Q. Cork finds a helpful and affable partner in Hugh Parmer. Who, if anyone, is Hugh based upon? Will we be seeing him again?
A. Hugh Parmer is a real guy in many respects. A while back I was asked to donate a character name for an auction to benefit the American Refugee Committee. That fine organization was, at that time, headed by a man named Hugh Parmer, and it was Hugh who won the bidding for the character name. Whenever I use an auctioned name, I try to incorporate as much of the actual person as possible in the creation of the fictional character. So, much of the fictional Hugh Parmer is informed by the admirable qualities of the real Hugh Parmer—except the vast wealth. I don’t know any real billionaires. And as for seeing him again in a story, I don’t have any immediate plans for Hugh’s return, but I intend to continue the series for a good long while, so who knows?
Q. What type of research did you have to do for this book? Is Heaven’s Keep a real place?
A. Much of Heaven’s Keep takes place in Wyoming, which is the state of my birth. I’ve spent a good deal of time throughout my life visiting friends and relatives who still live there, but going back for the express purpose of researching locations for the book helped me see the landscape in a different, more appreciative way. I asked questions I’d never asked before and went out of my way to see places up close that I’d only glimpsed from a distance. I loved every minute of the research for this book. And in all that researching and all that asking and all that looking, I did, indeed, find a real land formation upon which I based the fictional Heaven’s Keep. But for a variety of reasons, I keep that location to myself.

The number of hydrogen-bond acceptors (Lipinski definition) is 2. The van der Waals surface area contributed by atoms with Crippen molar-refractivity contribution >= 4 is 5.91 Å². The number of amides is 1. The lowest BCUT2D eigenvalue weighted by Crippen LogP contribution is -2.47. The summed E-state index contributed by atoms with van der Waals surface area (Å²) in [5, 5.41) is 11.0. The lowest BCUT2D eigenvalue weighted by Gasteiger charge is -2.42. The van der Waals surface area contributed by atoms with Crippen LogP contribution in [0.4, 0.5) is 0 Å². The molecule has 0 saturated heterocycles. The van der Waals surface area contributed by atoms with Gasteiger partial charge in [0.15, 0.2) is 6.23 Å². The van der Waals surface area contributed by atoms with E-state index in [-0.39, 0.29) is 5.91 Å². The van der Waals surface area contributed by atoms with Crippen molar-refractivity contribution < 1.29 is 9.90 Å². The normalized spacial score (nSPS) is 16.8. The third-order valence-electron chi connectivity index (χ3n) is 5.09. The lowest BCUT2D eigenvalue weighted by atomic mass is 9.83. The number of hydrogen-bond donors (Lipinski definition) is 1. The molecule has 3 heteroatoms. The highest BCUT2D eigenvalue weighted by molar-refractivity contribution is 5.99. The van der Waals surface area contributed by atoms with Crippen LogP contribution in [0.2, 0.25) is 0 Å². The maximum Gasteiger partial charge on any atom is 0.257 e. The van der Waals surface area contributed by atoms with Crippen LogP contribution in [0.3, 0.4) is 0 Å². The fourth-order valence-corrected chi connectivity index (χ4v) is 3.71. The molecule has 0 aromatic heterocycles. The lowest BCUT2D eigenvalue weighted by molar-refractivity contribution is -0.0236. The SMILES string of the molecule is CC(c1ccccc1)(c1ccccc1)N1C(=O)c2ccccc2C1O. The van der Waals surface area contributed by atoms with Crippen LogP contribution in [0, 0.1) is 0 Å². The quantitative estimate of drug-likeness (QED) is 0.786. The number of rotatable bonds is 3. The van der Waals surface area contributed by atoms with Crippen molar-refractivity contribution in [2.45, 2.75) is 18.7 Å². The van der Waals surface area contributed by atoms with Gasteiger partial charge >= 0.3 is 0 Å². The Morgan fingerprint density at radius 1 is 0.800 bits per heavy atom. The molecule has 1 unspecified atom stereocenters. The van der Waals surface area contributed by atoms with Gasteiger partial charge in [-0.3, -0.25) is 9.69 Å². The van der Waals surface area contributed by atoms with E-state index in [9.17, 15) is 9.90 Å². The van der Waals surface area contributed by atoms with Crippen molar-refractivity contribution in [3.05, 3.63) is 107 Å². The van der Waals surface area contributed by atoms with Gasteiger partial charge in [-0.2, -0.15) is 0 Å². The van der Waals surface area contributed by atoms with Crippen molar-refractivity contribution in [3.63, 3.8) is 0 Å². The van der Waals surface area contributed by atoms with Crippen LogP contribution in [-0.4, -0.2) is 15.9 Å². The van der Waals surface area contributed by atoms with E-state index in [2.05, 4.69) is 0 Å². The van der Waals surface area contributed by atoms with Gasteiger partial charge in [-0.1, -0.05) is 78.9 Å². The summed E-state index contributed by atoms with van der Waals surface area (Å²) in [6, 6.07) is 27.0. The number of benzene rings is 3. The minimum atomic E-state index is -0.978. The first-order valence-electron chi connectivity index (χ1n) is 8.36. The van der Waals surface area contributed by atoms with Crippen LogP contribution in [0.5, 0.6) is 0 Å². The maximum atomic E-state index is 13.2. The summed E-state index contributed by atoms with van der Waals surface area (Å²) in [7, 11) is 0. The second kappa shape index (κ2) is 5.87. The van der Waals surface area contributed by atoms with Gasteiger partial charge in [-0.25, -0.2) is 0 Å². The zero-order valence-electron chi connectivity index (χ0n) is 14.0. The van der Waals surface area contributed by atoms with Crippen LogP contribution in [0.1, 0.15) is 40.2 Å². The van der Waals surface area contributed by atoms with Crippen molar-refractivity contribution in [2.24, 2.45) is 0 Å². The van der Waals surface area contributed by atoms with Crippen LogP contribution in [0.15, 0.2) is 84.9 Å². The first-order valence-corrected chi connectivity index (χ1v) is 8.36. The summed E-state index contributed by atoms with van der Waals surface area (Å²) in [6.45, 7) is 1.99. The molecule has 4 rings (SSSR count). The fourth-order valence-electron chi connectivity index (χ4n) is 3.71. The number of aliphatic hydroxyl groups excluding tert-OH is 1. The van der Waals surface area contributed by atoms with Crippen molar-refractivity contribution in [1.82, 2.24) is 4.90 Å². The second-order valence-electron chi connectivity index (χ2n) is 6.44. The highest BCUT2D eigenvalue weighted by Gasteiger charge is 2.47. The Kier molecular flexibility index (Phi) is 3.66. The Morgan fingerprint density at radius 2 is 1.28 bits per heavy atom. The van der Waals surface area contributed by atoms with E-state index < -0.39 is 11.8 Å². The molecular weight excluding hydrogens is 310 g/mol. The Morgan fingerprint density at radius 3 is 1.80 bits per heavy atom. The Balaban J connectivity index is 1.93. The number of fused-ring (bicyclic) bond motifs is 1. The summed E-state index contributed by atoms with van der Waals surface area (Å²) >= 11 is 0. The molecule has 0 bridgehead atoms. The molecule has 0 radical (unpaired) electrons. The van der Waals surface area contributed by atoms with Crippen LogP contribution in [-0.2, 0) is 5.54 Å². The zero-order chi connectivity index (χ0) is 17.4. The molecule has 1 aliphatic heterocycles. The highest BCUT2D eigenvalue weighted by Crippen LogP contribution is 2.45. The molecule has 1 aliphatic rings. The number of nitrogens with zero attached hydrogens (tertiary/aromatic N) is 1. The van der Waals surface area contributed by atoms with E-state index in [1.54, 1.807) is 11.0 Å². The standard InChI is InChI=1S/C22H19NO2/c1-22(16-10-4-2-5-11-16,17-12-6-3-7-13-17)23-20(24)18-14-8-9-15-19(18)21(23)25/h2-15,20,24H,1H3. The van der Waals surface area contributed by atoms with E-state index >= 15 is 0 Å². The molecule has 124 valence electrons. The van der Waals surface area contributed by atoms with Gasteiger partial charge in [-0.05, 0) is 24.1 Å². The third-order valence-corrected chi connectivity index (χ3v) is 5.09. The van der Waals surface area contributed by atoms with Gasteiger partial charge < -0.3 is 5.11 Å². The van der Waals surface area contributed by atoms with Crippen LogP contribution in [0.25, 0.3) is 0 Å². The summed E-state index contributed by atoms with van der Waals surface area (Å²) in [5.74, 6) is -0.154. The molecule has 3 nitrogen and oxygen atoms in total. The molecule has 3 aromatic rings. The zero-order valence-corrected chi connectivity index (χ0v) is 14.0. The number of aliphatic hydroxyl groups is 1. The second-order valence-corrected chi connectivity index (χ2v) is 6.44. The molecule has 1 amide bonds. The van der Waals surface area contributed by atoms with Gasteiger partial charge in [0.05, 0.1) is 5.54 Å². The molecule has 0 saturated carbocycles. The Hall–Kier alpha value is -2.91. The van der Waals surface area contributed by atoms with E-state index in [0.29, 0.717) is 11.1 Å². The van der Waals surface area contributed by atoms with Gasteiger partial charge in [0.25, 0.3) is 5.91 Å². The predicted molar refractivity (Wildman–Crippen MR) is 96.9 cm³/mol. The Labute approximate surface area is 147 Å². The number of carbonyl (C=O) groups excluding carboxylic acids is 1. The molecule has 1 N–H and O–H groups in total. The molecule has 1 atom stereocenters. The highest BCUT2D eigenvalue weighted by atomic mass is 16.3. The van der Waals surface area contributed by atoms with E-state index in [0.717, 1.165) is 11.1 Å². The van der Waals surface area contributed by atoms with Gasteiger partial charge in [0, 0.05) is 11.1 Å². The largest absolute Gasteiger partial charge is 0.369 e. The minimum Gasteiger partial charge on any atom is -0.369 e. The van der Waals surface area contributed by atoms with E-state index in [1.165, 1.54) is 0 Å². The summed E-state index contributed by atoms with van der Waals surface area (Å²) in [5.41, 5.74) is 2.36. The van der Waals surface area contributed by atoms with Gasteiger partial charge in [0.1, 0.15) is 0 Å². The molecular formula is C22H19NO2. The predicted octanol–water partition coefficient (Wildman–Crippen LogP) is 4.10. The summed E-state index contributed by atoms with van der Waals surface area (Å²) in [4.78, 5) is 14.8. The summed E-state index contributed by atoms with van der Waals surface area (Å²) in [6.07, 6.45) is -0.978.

Q. Throughout the course of your novels, Cork has been both a sheriff and a PI. Besides being a writer, what have been some of your previous occupations? Did you ever consider a career in law enforcement?
A. In the past, I have, among other things, logged timber, worked construction, mopped hospital floors, shuffled office paper, and collected baby spit. I never considered a career in law enforcement. I have always believed that I don’t have the right temperament. Recently, however, as a result of so many of the good people I’ve come to know who are officers of the law, I’ve decided it would have been a fine career choice. There are moments when I’d give my right arm for the kind of experience, skills, and knowledge these folks possess. And I so admire the women and men in law enforcement for their commitment to the difficult, and often thankless jobs they do.
Q. Since you are now a veteran writer, what advice would you give to a budding writer? Are you ever plagued by writer’s block? If so, how do you combat it?
A. My advice? Write, write, write. And try not to despair. Write because you love the work, not because of what might come from it. The journey is the purpose. Very Zen-like, I know, but honest to god it’s the truth. And I have never had to deal with writer’s block. Knock on wood.
Q. What’s next for you? For Cork?
A. I’ve finished the next book in the series, a novel titled Vermilion Drift. I’m excited because I’ve been able to incorporate as an element of the story the rich culture and history of iron mining on Minnesota’s famous Iron Range. The tale also deals significantly with frightening secrets from Cork’s childhood, so I’ve been able to explore more deeply than ever before his relationship with his father and mother. It’s been fascinating for me, and I think readers will have a great time with the story.